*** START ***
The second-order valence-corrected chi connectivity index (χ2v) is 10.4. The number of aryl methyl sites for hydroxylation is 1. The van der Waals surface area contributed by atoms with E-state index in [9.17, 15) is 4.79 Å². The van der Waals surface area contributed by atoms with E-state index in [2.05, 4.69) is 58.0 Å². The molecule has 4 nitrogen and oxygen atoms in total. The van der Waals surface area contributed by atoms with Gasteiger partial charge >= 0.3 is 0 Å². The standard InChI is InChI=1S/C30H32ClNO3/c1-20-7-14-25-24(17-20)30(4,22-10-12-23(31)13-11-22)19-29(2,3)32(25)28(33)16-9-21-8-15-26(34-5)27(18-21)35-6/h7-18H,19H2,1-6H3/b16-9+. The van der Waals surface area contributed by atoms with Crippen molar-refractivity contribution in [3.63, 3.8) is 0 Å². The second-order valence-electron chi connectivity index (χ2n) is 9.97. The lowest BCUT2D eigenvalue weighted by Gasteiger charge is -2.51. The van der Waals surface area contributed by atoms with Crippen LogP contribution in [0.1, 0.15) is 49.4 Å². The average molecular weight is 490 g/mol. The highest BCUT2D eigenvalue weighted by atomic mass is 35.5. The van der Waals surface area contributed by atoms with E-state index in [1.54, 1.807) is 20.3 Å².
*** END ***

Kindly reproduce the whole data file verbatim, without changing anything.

The second-order valence-corrected chi connectivity index (χ2v) is 10.4. The number of aryl methyl sites for hydroxylation is 1. The van der Waals surface area contributed by atoms with E-state index in [9.17, 15) is 4.79 Å². The van der Waals surface area contributed by atoms with E-state index in [2.05, 4.69) is 58.0 Å². The molecule has 4 nitrogen and oxygen atoms in total. The van der Waals surface area contributed by atoms with Gasteiger partial charge >= 0.3 is 0 Å². The standard InChI is InChI=1S/C30H32ClNO3/c1-20-7-14-25-24(17-20)30(4,22-10-12-23(31)13-11-22)19-29(2,3)32(25)28(33)16-9-21-8-15-26(34-5)27(18-21)35-6/h7-18H,19H2,1-6H3/b16-9+. The van der Waals surface area contributed by atoms with Crippen molar-refractivity contribution in [3.63, 3.8) is 0 Å². The second-order valence-electron chi connectivity index (χ2n) is 9.97. The lowest BCUT2D eigenvalue weighted by Gasteiger charge is -2.51. The van der Waals surface area contributed by atoms with Crippen LogP contribution in [0.1, 0.15) is 49.4 Å². The average molecular weight is 490 g/mol. The highest BCUT2D eigenvalue weighted by atomic mass is 35.5. The van der Waals surface area contributed by atoms with E-state index in [1.54, 1.807) is 20.3 Å².